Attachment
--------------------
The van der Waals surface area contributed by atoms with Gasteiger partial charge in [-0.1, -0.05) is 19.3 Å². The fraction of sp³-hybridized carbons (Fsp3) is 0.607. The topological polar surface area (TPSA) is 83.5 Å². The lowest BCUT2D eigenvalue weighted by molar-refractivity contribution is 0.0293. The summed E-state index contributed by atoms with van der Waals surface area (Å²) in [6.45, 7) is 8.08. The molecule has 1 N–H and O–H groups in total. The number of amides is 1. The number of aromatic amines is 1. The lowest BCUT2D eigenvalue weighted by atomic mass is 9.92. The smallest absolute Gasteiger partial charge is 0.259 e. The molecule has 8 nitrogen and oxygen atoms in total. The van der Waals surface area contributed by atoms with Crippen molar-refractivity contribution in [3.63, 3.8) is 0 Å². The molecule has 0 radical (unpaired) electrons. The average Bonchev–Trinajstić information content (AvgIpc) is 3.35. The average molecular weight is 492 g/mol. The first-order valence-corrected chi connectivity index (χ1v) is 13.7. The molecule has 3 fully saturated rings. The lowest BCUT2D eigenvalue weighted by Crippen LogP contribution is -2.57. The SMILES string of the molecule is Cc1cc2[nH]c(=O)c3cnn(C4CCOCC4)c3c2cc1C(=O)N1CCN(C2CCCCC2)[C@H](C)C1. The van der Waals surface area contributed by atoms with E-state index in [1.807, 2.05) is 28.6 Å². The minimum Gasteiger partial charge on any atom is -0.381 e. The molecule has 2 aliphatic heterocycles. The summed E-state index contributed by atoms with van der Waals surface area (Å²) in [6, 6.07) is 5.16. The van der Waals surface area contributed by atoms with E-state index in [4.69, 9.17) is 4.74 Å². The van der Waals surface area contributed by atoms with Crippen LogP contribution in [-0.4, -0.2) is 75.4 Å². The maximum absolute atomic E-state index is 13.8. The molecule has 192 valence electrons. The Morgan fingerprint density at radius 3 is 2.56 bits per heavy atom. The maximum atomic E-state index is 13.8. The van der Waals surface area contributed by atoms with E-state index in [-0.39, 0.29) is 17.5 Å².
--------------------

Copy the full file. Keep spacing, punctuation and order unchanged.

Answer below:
The van der Waals surface area contributed by atoms with Gasteiger partial charge in [-0.1, -0.05) is 19.3 Å². The fraction of sp³-hybridized carbons (Fsp3) is 0.607. The topological polar surface area (TPSA) is 83.5 Å². The lowest BCUT2D eigenvalue weighted by molar-refractivity contribution is 0.0293. The summed E-state index contributed by atoms with van der Waals surface area (Å²) in [6.45, 7) is 8.08. The molecule has 1 N–H and O–H groups in total. The number of amides is 1. The number of aromatic amines is 1. The lowest BCUT2D eigenvalue weighted by atomic mass is 9.92. The smallest absolute Gasteiger partial charge is 0.259 e. The molecule has 8 nitrogen and oxygen atoms in total. The van der Waals surface area contributed by atoms with Crippen molar-refractivity contribution in [3.63, 3.8) is 0 Å². The molecule has 0 radical (unpaired) electrons. The average Bonchev–Trinajstić information content (AvgIpc) is 3.35. The average molecular weight is 492 g/mol. The first-order valence-corrected chi connectivity index (χ1v) is 13.7. The molecule has 3 fully saturated rings. The lowest BCUT2D eigenvalue weighted by Crippen LogP contribution is -2.57. The SMILES string of the molecule is Cc1cc2[nH]c(=O)c3cnn(C4CCOCC4)c3c2cc1C(=O)N1CCN(C2CCCCC2)[C@H](C)C1. The van der Waals surface area contributed by atoms with E-state index in [1.807, 2.05) is 28.6 Å². The minimum Gasteiger partial charge on any atom is -0.381 e. The molecule has 2 aliphatic heterocycles. The summed E-state index contributed by atoms with van der Waals surface area (Å²) in [6, 6.07) is 5.16. The van der Waals surface area contributed by atoms with E-state index in [4.69, 9.17) is 4.74 Å². The van der Waals surface area contributed by atoms with Crippen LogP contribution in [-0.4, -0.2) is 75.4 Å². The maximum absolute atomic E-state index is 13.8. The molecule has 192 valence electrons. The Morgan fingerprint density at radius 3 is 2.56 bits per heavy atom. The maximum atomic E-state index is 13.8. The van der Waals surface area contributed by atoms with E-state index in [-0.39, 0.29) is 17.5 Å².